Research Highlights

MPS for the Detection of Influenza A Virus H1N1

In our ACS AMI paper, we have successfully demonstrated the feasibility of using a MPS system combined with the self-assembly of MNPs for rapid, sensitive, and wash-free detection of H1N1 virus.

The H1N1 nucleoprotein molecule has multiple epitopes that serve as binding sites for IgG polyclonal antibodies. Thus, each H1N1 nucleoprotein may be bound to more than one MNP, consequently assembling into clusters. In addition, each MNP functionalized with IgG antibodies specific to multiple epitopes of the H1N1 nucleoprotein enabling the particle to bind to multiple H1N1 nucleoprotein molecules. As a result, the cross-linking of MNPs and H1N1 nucleoproteins leads to different degrees of MNP self-assemblies depending on the number/concentration of H1N1 nucleoprotein molecules in the MNP ferrofluid.

Noticeable changes in the macroscopic magnetic responses of MNPs are detected by the MPS system when these ferrofluid samples are subjected to external oscillating magnetic fields. Herein, we have reported the 3rd harmonic, the 5th harmonic, and the harmonic ratio R35 as metrics for the detection of H1N1 nucleoprotein.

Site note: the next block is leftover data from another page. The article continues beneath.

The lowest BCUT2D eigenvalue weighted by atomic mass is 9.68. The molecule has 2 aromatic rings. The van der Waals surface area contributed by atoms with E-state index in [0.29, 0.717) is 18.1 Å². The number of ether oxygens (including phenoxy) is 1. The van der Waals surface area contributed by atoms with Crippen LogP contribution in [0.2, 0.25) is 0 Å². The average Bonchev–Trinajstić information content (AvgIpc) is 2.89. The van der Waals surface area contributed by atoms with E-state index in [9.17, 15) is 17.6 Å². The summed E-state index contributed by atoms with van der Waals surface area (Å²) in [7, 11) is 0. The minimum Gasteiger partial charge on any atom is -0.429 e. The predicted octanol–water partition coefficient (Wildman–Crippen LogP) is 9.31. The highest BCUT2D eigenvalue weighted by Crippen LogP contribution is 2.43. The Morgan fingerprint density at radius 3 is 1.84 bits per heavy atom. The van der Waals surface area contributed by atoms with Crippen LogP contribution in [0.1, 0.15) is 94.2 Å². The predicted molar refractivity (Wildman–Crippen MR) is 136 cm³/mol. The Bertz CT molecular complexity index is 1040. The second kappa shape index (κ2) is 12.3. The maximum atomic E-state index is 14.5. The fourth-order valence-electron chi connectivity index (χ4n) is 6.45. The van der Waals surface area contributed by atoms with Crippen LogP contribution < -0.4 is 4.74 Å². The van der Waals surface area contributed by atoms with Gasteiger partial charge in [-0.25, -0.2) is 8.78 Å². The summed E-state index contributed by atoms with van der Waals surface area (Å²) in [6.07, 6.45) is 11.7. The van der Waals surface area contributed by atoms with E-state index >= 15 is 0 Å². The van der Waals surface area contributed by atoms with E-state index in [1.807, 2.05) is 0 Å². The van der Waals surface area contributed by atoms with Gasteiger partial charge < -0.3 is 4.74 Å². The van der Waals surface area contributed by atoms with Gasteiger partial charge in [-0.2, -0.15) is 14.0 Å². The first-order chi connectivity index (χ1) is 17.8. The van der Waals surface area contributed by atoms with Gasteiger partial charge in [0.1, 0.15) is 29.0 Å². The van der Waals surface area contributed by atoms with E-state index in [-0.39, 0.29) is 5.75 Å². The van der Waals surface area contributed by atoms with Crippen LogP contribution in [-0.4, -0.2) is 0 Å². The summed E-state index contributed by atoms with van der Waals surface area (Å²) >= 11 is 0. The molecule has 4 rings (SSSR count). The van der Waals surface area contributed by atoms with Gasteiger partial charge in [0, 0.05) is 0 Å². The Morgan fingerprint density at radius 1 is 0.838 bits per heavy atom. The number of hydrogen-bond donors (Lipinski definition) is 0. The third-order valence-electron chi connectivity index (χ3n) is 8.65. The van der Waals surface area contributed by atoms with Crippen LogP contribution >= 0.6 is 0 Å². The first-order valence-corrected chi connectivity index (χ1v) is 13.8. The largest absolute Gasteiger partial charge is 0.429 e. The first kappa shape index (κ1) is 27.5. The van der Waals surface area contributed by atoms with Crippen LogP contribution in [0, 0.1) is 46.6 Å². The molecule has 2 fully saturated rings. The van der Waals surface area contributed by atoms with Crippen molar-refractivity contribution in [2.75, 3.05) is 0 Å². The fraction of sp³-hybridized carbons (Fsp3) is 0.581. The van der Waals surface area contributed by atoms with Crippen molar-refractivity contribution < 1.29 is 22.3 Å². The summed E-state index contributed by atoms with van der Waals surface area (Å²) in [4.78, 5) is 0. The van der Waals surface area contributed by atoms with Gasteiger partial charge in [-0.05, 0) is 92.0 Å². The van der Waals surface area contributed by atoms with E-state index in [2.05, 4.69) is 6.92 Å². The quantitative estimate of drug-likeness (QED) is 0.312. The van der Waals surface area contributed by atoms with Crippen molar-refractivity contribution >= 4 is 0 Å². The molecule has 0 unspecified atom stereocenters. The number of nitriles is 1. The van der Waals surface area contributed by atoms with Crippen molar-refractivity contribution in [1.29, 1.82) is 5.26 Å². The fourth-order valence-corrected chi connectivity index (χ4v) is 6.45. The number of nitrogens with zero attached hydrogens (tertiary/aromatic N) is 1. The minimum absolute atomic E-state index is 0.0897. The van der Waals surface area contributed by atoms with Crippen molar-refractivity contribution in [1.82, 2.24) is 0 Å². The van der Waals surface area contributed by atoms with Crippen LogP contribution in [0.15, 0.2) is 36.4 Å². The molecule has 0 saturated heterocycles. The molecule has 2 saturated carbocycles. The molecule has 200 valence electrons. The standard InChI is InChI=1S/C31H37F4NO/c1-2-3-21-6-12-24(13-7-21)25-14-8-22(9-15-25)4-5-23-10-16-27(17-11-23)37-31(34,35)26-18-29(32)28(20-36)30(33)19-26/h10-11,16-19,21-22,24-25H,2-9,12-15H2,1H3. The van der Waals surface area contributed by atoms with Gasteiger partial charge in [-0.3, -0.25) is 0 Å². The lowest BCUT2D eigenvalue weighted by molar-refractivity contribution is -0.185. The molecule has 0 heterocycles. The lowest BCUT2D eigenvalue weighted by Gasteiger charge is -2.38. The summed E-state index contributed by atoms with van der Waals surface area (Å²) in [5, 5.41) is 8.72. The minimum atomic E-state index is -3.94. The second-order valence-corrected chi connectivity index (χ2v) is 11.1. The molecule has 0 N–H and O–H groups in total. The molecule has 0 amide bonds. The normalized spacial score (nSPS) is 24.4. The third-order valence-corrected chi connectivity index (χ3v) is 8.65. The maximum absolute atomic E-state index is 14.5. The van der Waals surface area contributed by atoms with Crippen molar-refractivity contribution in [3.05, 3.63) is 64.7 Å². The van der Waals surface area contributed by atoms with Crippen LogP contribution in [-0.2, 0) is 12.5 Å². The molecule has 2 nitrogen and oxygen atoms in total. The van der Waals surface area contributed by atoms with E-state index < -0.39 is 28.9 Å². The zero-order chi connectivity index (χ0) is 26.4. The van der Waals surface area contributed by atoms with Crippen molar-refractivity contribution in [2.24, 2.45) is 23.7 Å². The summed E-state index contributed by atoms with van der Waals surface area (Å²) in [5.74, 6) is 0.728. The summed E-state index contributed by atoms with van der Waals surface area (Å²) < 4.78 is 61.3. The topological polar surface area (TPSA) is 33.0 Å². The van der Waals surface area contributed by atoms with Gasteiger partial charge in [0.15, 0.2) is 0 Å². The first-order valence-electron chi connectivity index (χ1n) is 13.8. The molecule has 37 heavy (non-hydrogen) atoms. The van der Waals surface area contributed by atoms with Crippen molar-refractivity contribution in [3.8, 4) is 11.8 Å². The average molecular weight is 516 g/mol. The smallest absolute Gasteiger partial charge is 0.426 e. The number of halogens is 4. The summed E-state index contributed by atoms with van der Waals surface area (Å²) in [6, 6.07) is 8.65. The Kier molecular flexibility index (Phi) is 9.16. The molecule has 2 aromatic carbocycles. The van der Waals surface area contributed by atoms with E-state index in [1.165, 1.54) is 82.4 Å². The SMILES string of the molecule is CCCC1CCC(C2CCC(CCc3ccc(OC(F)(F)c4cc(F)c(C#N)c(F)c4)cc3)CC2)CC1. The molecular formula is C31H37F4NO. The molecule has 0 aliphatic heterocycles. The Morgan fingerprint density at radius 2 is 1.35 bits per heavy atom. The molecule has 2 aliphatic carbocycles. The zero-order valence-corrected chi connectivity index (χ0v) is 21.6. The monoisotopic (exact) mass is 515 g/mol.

MPS for Blood Viscosity Measurement

In our APL paper, we proposed and demonstrated a Brownian relaxation-based method to test human serum viscosity. This method uses Brownian relaxation-dominated superparamagnetic nanoparticles, which are sensitive to variables of the liquid environment such as viscosity and temperature.

(Top) The real-time voltage signal of the 3rd harmonic for MNPs from nine mixtures of varying viscosities measured at 20 C. (Bottom) The 3rd harmonic amplitude drop in percentage vs. viscosity.

In this work, we proposed and demonstrated the feasibility of using a MPS system to test human serum viscosity in real-time. Glycerol and DI water mixtures were used to simulate in vitro viscosity test processes. It was found that the measurement of the voltage change percentage of the 3rd harmonic works well for the in vitro viscosity test. We tested and plotted the standard graphs that could be used to estimate the viscosity of any unknown liquids. We also tested the viscosity of a male human serum type AB by inserting the collected data into standard graphs. The estimated viscosity of this serum is 2.2 cp at 40 C and 1.8 cp at 20 C, compared to the real value of 1.35 cp and 1.74 cp, respectively.